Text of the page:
New Strategies and Instruments for Root Canal Shaping Procedure: An Overview
1Department of Endodontics, Faculty of Dentistry, Oral and Craniofacial Sciences, Guy’s Dental Hospital, London, UK; Institute of Dentistry, IM. Sechenov First Moscow State Medical University, Moscow, Russia
2Department of Dental Medicine, Medical University of Tirana, Tirana, Albania
3,5,8,9Department of Oral and Maxillo-Facial Sciences, Sapienza University of Rome, Rome, Italy
4Department of Restorative and Aesthetic Dentistry, Lebanese University and Endodontics, Beirut, Lebanon
6Department of Anatomy, Histology, Forensic Medicine and Orthopaedics, Sapienza University of Rome, Rome, Italy
7Department of Restorative Dental Science, Jazan University, Jazan, Saudi Arabia
Corresponding Author: Orlando Donfrancesco, Department of Anatomy, Histology, Forensic Medicine and Orthopaedics, Sapienza University of Rome, Rome, Italy, e-mail: firstname.lastname@example.org
How to cite this article: Giovarruscio M, Khajanka E, Isufi A, et al. New Strategies and Instruments for Root Canal Shaping Procedure: An Overview. J Contemp Dent Pract 2021;22(6):597–598.
Source of support: Nil
Conflict of interest: None
Cone-beam computed tomography-based three-dimensional analysis of root canal trajectories and shapes have clearly shown that root canals are more complex in 3D, compared to traditional 2D visualization,1–4 and consequently, these findings affect properties of the nickel–titanium (NiTi) files requiring the following factors:
- More flexibility to properly negotiate curvatures, avoiding iatrogenic errors.
- More mechanical resistance to avoid intracanal breakage.
- Changes in design or in the clinical use to increase performance in oval canals to improve debris removal and cleaning (by touching more canal walls).
Cleaning is obviously related to proper use of irrigants and irrigation techniques, but instruments also play a significant role to create more or less debris, remove them properly, vehicle the solutions and disrupt biofilm, and create a proper shape for obturation avoiding under- and over-instrumentation.5–8
Improving properties of NiTi files can be done mainly in three different ways as follows:
- Improving design, which has been for a few decades the main option.9,10
- Improving motors and motions,11,12 to make them less stressful than continuous rotation.
- Improving alloy and manufacturing processes, including heat treatments.
In the first 20 years after the introduction of NiTi alloy in endodontics, all instruments have been superelastic, austenitic files. The superior properties of the alloy, compared to traditional stainless steel, were considered a huge advantage and allowed the clinical use of files of greater tapers in continuous rotation. However, such an increase of instruments dimensions and the greater stress induced by the motion resulted, especially for bigger sizes and tapers, in quite rigid instruments for the purpose and increased risk of failure, especially in complex curvatures.14,15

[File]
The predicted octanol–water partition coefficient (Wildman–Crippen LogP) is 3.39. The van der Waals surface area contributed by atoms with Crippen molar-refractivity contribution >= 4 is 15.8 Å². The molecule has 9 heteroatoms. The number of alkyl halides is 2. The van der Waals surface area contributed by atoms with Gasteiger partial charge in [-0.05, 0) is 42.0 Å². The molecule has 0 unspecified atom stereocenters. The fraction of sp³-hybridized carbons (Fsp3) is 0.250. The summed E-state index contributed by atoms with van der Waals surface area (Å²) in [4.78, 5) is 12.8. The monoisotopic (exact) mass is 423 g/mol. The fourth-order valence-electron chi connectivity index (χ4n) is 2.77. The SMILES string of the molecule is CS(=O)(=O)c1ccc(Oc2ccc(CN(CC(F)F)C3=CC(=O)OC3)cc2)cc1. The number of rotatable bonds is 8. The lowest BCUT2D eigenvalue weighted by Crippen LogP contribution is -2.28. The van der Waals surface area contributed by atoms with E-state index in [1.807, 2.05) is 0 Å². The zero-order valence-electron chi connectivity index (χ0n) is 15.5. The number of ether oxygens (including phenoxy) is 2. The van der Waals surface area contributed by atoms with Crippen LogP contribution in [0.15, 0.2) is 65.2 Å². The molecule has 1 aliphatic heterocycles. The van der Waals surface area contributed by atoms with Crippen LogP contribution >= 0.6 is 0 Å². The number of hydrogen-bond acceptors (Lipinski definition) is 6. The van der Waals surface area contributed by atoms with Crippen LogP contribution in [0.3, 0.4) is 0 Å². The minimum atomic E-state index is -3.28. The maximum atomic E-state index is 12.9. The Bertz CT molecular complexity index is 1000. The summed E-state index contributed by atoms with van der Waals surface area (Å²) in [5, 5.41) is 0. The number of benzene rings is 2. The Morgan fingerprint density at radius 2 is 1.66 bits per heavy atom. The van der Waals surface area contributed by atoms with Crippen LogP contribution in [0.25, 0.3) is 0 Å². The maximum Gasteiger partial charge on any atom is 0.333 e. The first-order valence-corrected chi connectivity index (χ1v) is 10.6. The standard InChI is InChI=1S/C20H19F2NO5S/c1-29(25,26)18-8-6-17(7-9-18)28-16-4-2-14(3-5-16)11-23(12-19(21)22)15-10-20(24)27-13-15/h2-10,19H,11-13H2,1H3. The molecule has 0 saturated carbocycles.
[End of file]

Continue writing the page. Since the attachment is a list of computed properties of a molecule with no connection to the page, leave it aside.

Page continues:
NiTi is a “delicate” alloy, very sensible to heat, and during the manufacturing process, the alloy is weakened by the grinding wheels that design the flutes and the geometry of the file, both externally and internally. External defects can be partially adjusted by electropolishing,9 while internal defects can be partially adjusted by specific heat treatments after the manufacturing process. Heat treatments can vary a lot and each manufacturer has its own proprietary, undisclosed one. Generally speaking, all heat treatments can improve flexibility and fracture resistance to a certain effect, but there are huge differences in how they are performed and the resulting effects.14
Some companies, i.e., Edge Endo, have invested a lot in research to produce better heat treatments, which have become probably the most important manufacturing treatment to improve the mechanical properties of the instruments. For instance, changes in design could increase flexibility and resistance by 20–30%, while FireWire heat treatment (EdgeEndo) has been shown to increase flexibility up to three times (300%) and even more the fatigue resistance.14–17 These new heat-treated files can also exhibit different shape memory effects and therefore are defined martensitic NiTi files: they can be precurved, if needed, and produce less bounce back, allowing easier negotiation and less canal transportation. These improvements have significantly changed clinical procedures, because such a difference between austenitic and martensitic files (some manufacturers provide the same file in the two versions, i.e. EdgeTaper and EdgeTaper Platinum) is currently modifying our clinical approach to instrumentation, depending on which type of instruments we are using. Martensitic files are ideal for minimally invasive endodontics and management of complex curvatures because they can more easily negotiate canal with less iatrogenic errors due to less bounce back, more flexibility, and resistance to bending stresses.17–19 Moreover, they are less sensitive to interferences and can be precurved, making it easier to negotiate divergent canals, hidden curvature, and ledges.
Minimally invasive is obviously a trend, since we know that any endodontic treatment to a certain extent can weaken a tooth, and tooth fracture is the main cause for long-term failures (even if it depends probably slightly more on the quality and type of postendodontic restorations). However, when treating complex root canals, we should always make some compromise between the tendency to be more conservative20–22 and the risk that poor access cavity design, or coronal flaring, may create interferences that lead to iatrogenic errors, such as canal transportation or intracanal breakage.
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